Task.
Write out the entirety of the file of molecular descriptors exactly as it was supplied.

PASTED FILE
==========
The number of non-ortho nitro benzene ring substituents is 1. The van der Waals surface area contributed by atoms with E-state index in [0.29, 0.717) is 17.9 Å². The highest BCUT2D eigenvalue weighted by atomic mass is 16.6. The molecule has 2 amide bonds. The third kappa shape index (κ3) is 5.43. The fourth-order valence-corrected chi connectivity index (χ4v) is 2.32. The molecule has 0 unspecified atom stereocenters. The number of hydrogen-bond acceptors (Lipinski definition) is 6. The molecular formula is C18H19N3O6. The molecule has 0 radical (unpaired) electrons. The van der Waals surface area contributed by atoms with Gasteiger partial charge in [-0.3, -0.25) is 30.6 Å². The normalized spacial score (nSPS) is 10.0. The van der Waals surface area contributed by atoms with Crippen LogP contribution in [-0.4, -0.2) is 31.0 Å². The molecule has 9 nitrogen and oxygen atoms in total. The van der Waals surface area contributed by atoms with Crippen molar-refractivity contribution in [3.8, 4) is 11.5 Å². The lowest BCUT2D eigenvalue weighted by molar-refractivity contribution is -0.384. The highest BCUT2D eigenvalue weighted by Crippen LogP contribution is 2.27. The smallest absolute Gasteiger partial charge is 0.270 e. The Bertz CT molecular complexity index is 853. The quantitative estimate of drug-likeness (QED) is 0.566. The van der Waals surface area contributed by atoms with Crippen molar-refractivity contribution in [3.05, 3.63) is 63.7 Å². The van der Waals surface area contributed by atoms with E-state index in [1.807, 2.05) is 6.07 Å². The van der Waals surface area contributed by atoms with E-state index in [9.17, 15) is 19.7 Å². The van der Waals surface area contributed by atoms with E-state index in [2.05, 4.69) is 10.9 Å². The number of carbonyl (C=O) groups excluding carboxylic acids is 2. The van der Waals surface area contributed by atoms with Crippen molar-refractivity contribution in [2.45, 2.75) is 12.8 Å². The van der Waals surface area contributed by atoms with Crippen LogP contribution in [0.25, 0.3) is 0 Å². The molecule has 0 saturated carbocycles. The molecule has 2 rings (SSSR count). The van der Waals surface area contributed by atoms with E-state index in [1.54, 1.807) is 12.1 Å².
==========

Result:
The number of non-ortho nitro benzene ring substituents is 1. The van der Waals surface area contributed by atoms with E-state index in [0.29, 0.717) is 17.9 Å². The highest BCUT2D eigenvalue weighted by atomic mass is 16.6. The molecule has 2 amide bonds. The third kappa shape index (κ3) is 5.43. The fourth-order valence-corrected chi connectivity index (χ4v) is 2.32. The molecule has 0 unspecified atom stereocenters. The number of hydrogen-bond acceptors (Lipinski definition) is 6. The molecular formula is C18H19N3O6. The molecule has 0 radical (unpaired) electrons. The van der Waals surface area contributed by atoms with Gasteiger partial charge in [-0.3, -0.25) is 30.6 Å². The normalized spacial score (nSPS) is 10.0. The van der Waals surface area contributed by atoms with Crippen LogP contribution in [-0.4, -0.2) is 31.0 Å². The molecule has 9 nitrogen and oxygen atoms in total. The van der Waals surface area contributed by atoms with Crippen molar-refractivity contribution in [3.8, 4) is 11.5 Å². The lowest BCUT2D eigenvalue weighted by molar-refractivity contribution is -0.384. The highest BCUT2D eigenvalue weighted by Crippen LogP contribution is 2.27. The smallest absolute Gasteiger partial charge is 0.270 e. The Bertz CT molecular complexity index is 853. The quantitative estimate of drug-likeness (QED) is 0.566. The van der Waals surface area contributed by atoms with Crippen molar-refractivity contribution in [3.05, 3.63) is 63.7 Å². The van der Waals surface area contributed by atoms with E-state index in [1.807, 2.05) is 6.07 Å². The van der Waals surface area contributed by atoms with E-state index in [9.17, 15) is 19.7 Å². The van der Waals surface area contributed by atoms with E-state index in [2.05, 4.69) is 10.9 Å². The number of carbonyl (C=O) groups excluding carboxylic acids is 2. The van der Waals surface area contributed by atoms with Crippen molar-refractivity contribution in [2.45, 2.75) is 12.8 Å². The van der Waals surface area contributed by atoms with Crippen LogP contribution in [0.25, 0.3) is 0 Å². The molecule has 0 saturated carbocycles. The molecule has 2 rings (SSSR count). The van der Waals surface area contributed by atoms with E-state index in [1.54, 1.807) is 12.1 Å².